In an innovative approach, Richard Thomson considers Claude Monet’s paintings of buildings in their environment, offering a reappraisal of an artist more often associated with landscapes, seascapes and gardens. Buildings fulfilled various roles in Monet’s canvases; some are chiefly compositional devices while others throw into sharp contrast the forms of man-made construction against the irregularity of nature, or suggest the absent presence of humans. The theme was both central and consistent over five decades of his 60-year career.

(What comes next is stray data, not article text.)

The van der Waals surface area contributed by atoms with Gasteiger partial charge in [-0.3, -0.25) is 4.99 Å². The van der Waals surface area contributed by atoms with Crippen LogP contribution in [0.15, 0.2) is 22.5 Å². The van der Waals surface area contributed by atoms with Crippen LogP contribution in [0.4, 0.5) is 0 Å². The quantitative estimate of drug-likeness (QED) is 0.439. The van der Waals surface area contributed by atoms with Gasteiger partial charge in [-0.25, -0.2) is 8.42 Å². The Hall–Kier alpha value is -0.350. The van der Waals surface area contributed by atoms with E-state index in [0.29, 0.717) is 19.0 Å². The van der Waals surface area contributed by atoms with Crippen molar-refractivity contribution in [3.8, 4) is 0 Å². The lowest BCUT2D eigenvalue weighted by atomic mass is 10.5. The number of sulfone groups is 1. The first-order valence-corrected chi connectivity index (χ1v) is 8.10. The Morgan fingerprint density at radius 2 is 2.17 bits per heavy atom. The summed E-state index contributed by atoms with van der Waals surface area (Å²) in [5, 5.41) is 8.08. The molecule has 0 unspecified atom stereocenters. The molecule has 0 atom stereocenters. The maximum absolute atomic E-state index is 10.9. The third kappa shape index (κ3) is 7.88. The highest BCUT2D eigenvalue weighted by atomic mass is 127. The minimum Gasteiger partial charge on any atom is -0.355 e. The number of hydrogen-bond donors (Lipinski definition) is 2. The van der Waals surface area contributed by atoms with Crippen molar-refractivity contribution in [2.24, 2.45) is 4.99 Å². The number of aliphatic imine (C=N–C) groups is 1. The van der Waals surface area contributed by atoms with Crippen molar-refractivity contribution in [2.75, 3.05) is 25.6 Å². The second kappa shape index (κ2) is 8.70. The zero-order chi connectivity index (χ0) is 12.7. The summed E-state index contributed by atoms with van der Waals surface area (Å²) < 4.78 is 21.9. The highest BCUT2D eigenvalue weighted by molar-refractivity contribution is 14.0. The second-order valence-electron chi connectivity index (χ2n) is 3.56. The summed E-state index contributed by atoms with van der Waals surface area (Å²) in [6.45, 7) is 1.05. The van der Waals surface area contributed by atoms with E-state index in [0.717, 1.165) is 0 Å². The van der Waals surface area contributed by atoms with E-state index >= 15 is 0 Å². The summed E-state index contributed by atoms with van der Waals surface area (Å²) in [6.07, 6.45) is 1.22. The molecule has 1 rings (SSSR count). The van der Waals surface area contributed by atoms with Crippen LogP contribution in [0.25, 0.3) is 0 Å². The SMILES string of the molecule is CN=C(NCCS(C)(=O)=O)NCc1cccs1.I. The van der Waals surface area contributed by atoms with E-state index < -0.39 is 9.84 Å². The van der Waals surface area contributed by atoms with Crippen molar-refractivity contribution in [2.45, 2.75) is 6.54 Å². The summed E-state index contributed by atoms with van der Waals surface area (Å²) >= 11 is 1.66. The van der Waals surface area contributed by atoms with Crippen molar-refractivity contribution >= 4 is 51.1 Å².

Written by a renowned expert on Impressionism, this book covers Monet’s representations of historical buildings, inner cities, beach resorts, railway bridges and stations, suburban housing and busy harbours – subjects spanning northern France, the Mediterranean, and the cities of Rouen, London, and Venice. In addition to 77 great paintings by Monet, this thematic, picture-led book includes a wealth of comparative material, such as postcards, posters and original travel photography that sets Monet’s work firmly in its historical, cultural, and social framework.